Let’s skip to death: every day I (as self) undergo death (loss of self in dreamless sleep), afterlife (dreaming), and rebirth (reawakening in this world). As ‘above’, so ‘below’, or macrocosm and microcosm, or recapitulation. In death there is no harm or horror, but true rest: a free getaway-break not to be sniffed at. And what’s more, the prospect of it holds no horror for me, for you, or for anyone else. That no-one has any horror of death, for himself or for anyone else, is shown by the fact that everyone goes to bed at night, or lets a loved one do so, without any horror at the prospect that he or the loved one will die a few times before waking in the morning. What men call the horror of death is not that of death per se, but of something more specific: everlasting death, being gone forever, annihilation, permanent loss of self—wherewith that all life comes to nothing in the end, that the suffering of every creature from the greatest to the smallest is in vain, that love and justice are everywhere conquered by the void. The assumption that death (the genus) means permanent death (the species) is so deep in most people that they do not even see dreamless sleep as death (since it does not fit the ill-conceived species-profile), even though it undoubtedly is death in the relevant sense: loss of self.

This-world-as-it-is is within the all-world, the actualities and possibilities of which are not limited by this-worldly habits and prejudices.

(On that point, you seem to be assuming again that metempsychosis must mean reincarnation into this-world-as-it-is over and over again forever. You are imposing a this-worldy—and a rather humdrum!—prejudice onto the all-world. Metempsychosis neither demands nor excludes having a body, nor is it restricted to this-world-as-it-is. You already have a glimpse of that fact in dreams, which most certainly do not take place in this-world-as-it-is.)

[Cont. …]

Deogolwulf said...

The all-world itself as a whole is not entropic. (The source and primordial nature of all being and becoming, the One, is boundless, utterly free, and sheer creative potentiality, as much without entropy as it is without multiplicity or particularity, which is to say: entirely.) The way is up, not down. But the work, or the quest, or the adventure, is without end. Story within story, world within world, of every wonderful kind. Every story, every world, ends—except one: the neverending story of the all-world. On and on it goes. Do you wish that story to end even ‘happily’? That is a sublimated wish for permanent death. If you wish for the overall story to have a happy ending, then perhaps you are not so unlike those who seem to wish for permanent death. Seemingly that is the happiest ending they can think of.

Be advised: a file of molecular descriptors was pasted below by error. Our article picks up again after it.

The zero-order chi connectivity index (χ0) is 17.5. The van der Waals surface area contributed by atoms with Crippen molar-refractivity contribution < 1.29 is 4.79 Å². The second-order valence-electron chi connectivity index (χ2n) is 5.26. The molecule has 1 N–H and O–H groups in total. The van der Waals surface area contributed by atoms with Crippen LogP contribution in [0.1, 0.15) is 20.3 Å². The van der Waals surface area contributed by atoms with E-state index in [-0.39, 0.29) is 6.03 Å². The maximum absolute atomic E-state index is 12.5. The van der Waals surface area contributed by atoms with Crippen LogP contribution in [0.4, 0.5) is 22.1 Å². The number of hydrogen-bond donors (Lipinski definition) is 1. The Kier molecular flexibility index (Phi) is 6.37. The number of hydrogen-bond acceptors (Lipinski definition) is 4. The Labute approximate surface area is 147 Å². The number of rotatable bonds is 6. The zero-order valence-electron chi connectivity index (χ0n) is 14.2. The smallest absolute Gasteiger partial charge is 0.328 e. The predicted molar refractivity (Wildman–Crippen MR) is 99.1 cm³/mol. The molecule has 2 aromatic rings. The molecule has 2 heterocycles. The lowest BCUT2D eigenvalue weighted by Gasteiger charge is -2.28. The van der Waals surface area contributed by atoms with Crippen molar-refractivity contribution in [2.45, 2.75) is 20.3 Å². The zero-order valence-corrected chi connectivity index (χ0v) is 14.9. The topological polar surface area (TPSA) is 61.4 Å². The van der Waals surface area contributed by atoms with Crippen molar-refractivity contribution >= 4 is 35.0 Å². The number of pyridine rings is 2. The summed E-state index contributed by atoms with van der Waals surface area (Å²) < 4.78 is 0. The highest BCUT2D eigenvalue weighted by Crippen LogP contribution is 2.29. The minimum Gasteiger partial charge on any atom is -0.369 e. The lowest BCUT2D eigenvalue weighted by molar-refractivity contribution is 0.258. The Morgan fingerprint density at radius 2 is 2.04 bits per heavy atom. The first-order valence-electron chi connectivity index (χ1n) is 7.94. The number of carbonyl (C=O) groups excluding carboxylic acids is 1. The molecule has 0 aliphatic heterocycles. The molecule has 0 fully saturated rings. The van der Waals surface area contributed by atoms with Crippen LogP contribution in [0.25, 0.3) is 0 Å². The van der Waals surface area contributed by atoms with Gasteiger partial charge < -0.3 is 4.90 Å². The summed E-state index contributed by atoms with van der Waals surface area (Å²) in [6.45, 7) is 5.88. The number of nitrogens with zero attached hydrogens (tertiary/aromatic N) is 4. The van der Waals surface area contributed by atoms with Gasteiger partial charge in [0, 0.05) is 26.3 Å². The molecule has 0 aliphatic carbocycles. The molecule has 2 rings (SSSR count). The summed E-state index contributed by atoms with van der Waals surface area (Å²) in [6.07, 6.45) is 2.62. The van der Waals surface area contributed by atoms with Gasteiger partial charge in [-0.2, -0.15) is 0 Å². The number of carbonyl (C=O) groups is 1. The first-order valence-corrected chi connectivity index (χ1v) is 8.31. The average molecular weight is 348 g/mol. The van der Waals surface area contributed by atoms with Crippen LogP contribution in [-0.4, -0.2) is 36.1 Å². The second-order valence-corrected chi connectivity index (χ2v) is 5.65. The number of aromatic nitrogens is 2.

To the world-weary comes the blessing of death—dreamless sleep. Soul is deathless; but self dies often, blinking out of life every day of every week of every month of every year of every age, but is always reborn just as often through the soul that bears it. There is no everlasting death of self, whether anyone wants it or not. Having rested—for an hour or for the span of worlds-upon-worlds—, one ‘dreams’ for ages upon ages, for worlds upon worlds, and lives again, life after life. And dies again, death after death. So it goes on.

None of this is to say that the death of a particular life is a trifling thing. Quite the contrary. It is a true loss: a particular life never to be lived again, gone forever. Death still has its sting, a deep one. And for those who thrill in the tragedy of life, the good news is that there is bad news that won’t ruin their fun as good news would: even in the midst of a particular life, of a particular world, every moment of it is lost forever by the very next moment, never to be lived again. But perhaps this is a this-worldly limit of assumption. I cannot say.

Is what I have written here true? Truish, I suppose. (Many would say: mad. Fear of speculation is also a thing ...) Is it vague? Yes, by design. I seek not to limit what I cannot see. Life and afterlife in all their endless wonder and complexity cannot be depicted or predicted. Is the truest and clearest picture, which I do not see, far greater, more wonderful, and more godly than this doodle of mine? Undoubtedly.